“We began our job board initially to serve the needs of Navesink,” says Tom McKenna, president, Navesink Logistics. “But it evolved into a commercial job board for logistics.”

Similar to other logistics job sites, has high visibility in the logistics industry, and is effectively linked to all the major Internet search engines, including Google and Yahoo. McKenna says his background in logistics enables him to run the site in a way that leads to effective matches.

“Because of the profound and rapid changes within the industry, locating the right person for a logistics job requires considerable reach that goes beyond old-fashioned networking,” he says.

Employers and Recruiters

If you post a resume on a job board, or use it to search for a new position, you want to know that the right employers and recruiters are using it as well. How do they decide which sites to use and how much value do they place on job boards?

Larry Wiseman, CEO of New York-based Airtrace Corp., regularly recruits from job boards. The company, which provides in-transit RFID tracking services, is a startup, and outsources much of its labor on a project basis. By using, Airtrace has been able to find good matches for its available positions, Wiseman says.

“We needed more than just a matching service,” he says. “By using a niche job board, we get a takes the time to learn about our company so it can be proactive in helping us find the right employees.”

This is especially helpful because his company isn’t doing “mass hiring,” Wiseman explains. Airtrace, for example, is currently reviewing three candidates from the job board for specific projects. In addition to finding qualified people, using job boards can make the hiring process more convenient.

“We don’t have to conduct as many interviews or conference calls as we would through traditional recruiting methods,” Wiseman says. “Instead, we can comb through the database and find qualified people.”

Recruiters also use job boards to varying degrees. Recruiting firm LogiPros, Lincoln Park, N.J., uses job boards on a limited basis. “We don’t use the big boards because we want sites that will find candidates specifically qualified for our available positions,” says Don Jacobson, president, LogiPros. “We use the niche boards as a tool, but they are not the main way we recruit.”

Jacobson says he taps into the niche boards’ resume databases to build on his own information, but doesn’t search the databases to find someone specific to an open position. He also refrains from posting jobs on the boards.

“If we used job boards to post available positions, why would a client need us?” he asks. “The job boards are necessary, but just another part of the search process. Job seekers always should take a multi-layered approach.”

Recruiter Keri Wissell, vice president of Internet research at recruiting firm SearchLogix, Atlanta, relies more heavily on the job boards than Jacobson. Her firm posts job openings on the boards and screens responding applicants for its clients. The company currently posts available positions on five different boards, and maintains its own in-house board as well.

“We use the job boards for every search we conduct,” Wissell says. “We track the applicants we find on the boards; we sourced about one-third of our candidates through the boards last year.” Wissell is selective about which boards she will use, and insists that they pay for themselves.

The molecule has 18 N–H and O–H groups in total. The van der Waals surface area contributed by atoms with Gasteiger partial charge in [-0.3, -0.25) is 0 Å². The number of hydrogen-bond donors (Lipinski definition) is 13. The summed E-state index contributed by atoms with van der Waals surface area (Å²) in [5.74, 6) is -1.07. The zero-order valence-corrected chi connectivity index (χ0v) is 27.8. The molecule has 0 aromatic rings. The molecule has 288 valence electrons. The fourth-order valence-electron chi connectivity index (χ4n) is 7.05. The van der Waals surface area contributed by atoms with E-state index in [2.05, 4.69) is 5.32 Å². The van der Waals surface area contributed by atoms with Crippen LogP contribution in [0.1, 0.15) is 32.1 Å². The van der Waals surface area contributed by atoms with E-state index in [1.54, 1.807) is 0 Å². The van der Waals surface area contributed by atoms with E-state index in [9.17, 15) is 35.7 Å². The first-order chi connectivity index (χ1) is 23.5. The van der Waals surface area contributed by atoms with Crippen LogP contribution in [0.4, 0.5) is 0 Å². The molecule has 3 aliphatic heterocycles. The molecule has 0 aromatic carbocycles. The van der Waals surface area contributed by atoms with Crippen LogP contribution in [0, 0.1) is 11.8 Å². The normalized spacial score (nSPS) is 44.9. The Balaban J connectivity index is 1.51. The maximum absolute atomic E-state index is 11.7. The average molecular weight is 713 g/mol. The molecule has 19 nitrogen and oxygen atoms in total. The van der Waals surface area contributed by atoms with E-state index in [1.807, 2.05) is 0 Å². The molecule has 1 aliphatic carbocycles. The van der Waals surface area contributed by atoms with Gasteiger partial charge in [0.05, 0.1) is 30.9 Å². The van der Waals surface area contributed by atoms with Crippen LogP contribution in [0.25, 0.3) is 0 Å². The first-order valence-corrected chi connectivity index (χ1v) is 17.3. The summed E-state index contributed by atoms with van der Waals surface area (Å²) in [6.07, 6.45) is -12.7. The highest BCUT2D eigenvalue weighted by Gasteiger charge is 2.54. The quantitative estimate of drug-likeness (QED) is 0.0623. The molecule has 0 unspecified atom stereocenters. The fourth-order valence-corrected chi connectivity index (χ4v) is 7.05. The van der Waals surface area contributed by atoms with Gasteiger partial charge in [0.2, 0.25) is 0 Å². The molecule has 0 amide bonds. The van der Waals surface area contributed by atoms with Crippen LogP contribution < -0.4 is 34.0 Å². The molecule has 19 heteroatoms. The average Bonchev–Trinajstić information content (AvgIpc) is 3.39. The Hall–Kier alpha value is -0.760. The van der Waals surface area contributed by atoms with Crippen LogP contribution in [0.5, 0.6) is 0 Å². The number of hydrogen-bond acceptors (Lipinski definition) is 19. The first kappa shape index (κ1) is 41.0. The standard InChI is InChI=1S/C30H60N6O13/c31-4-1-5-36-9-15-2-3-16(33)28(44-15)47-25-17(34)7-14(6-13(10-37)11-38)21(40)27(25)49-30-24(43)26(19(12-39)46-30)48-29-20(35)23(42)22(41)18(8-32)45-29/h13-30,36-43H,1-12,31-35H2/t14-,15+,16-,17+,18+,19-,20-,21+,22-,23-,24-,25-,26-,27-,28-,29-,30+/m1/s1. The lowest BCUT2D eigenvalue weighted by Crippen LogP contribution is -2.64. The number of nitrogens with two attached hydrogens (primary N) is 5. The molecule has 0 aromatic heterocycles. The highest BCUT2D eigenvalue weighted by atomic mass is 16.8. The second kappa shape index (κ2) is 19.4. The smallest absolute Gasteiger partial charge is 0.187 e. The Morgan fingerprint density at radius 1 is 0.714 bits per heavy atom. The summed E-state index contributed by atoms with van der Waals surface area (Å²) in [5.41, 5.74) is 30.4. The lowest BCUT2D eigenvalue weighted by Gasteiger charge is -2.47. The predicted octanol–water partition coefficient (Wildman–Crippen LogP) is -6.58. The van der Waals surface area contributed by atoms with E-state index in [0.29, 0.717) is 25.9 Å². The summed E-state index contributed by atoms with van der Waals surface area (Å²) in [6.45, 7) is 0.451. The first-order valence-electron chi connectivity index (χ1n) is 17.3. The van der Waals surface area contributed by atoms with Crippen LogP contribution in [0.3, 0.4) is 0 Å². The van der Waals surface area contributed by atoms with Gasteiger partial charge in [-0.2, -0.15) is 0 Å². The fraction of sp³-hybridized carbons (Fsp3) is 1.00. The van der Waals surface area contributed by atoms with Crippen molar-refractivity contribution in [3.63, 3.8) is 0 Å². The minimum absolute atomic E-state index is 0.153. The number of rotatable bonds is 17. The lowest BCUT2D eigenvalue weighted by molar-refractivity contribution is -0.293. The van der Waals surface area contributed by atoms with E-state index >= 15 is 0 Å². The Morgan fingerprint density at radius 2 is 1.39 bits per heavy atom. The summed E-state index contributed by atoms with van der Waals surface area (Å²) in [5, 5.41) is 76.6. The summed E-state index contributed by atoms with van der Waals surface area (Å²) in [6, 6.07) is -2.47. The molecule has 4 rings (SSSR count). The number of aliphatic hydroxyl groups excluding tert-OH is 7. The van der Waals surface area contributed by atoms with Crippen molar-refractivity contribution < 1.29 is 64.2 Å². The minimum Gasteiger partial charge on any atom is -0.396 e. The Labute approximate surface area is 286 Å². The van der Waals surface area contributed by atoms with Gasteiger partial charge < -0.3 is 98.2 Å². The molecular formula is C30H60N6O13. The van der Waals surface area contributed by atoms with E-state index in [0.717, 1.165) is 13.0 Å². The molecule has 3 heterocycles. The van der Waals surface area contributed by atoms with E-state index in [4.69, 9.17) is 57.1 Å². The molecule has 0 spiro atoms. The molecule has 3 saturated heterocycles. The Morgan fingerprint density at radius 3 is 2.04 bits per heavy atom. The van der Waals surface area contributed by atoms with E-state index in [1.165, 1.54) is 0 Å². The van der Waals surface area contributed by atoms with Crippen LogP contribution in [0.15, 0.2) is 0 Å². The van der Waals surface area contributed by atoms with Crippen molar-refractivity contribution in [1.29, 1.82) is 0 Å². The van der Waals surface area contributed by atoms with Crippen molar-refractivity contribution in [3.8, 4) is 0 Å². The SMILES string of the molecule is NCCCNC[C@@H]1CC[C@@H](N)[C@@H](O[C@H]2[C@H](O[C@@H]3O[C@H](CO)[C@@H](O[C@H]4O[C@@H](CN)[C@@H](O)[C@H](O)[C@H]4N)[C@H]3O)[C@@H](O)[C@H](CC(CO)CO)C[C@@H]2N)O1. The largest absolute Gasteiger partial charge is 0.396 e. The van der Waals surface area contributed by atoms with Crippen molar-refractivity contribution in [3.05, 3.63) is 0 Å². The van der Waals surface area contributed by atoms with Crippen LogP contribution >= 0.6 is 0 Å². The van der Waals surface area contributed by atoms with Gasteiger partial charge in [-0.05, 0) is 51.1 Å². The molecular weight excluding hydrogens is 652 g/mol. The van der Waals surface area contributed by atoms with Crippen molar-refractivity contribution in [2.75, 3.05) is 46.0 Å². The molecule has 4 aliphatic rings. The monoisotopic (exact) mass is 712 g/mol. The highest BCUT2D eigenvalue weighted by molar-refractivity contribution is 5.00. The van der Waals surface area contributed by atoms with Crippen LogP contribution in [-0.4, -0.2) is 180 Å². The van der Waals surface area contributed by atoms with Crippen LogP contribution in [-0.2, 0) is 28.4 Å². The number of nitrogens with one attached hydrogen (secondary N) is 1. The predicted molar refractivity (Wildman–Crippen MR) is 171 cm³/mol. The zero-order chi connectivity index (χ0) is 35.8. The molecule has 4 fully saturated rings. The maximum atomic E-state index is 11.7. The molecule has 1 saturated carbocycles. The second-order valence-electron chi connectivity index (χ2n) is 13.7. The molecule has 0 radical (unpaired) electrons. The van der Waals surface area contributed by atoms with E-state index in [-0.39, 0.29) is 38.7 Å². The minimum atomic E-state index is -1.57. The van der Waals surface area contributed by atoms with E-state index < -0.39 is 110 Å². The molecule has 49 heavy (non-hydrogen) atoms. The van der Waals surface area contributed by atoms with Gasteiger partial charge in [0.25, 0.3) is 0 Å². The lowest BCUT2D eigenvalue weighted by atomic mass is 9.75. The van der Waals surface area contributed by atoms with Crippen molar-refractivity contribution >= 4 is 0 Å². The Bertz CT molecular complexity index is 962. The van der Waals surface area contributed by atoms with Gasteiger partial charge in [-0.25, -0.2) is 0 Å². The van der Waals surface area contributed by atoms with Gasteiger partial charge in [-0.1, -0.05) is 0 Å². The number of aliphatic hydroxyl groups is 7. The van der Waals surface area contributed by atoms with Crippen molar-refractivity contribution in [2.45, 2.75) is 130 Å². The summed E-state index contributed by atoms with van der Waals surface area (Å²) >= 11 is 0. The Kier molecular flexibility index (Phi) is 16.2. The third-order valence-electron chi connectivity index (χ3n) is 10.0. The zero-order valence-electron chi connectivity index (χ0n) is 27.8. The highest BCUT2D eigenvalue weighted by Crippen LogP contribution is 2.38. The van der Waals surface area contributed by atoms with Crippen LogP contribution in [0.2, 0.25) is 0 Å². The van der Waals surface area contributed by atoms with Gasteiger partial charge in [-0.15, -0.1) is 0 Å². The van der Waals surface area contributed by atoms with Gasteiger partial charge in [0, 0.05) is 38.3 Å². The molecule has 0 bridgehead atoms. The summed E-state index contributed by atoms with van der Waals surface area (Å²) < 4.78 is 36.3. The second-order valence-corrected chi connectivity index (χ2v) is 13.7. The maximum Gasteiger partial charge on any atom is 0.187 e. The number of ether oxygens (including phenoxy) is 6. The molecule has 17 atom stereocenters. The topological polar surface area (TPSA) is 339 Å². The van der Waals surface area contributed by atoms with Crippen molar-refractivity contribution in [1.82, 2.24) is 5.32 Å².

“The specialty boards work well for us, but so do the big ones,” she says. “The great thing about any of the boards is that you can find a totally different set of candidates for a job each day.”

When it comes to choosing a job board, so many options are available that it is important to have criteria to help whittle down your choices. Finding the niche boards that serve your specific industry is key, says consultant Ravi Sarvepalli, an ardent user and fan of job boards. “Finding a site that focused on logistics helped me the most,” he says.

It’s also important to find a board with an effective, fast search engine, Walker recommends.

“The board should target your expertise so that you will be matched with jobs that fit your qualifications well,” he says. “That way you don’t spend time weeding through jobs you’re not interested in.”

In addition, Walker looks for boards that offer a variety of free tools, such as sending resumes to recruiters.

Be a Standout

Make sure your resume stands out if you post it on a job board.

“Make sure it is well-formatted, succinct, and includes key words to help you find the right matches,” Walker says. “The resume should focus on your achievements more than your responsibilities.”

Well-written resumes help employers focus on the right candidates faster. “In this point-and-click age, employers may spend a lot of time filtering through responses from candidates who don’t qualify for their positions,” says Griggs.

The same holds true for employers, he notes. “If employers take the time up front to write a good ad that details the required qualifications, job seekers can make informed decisions about applying for positions.

The bottom line when it comes to job boards? Job seekers must look at them as only one of several avenues for pursuing the right job.

“Use recruiters, use networking, use the job boards,” says Jacobson. “It’s a combination of all that makes the most sense.”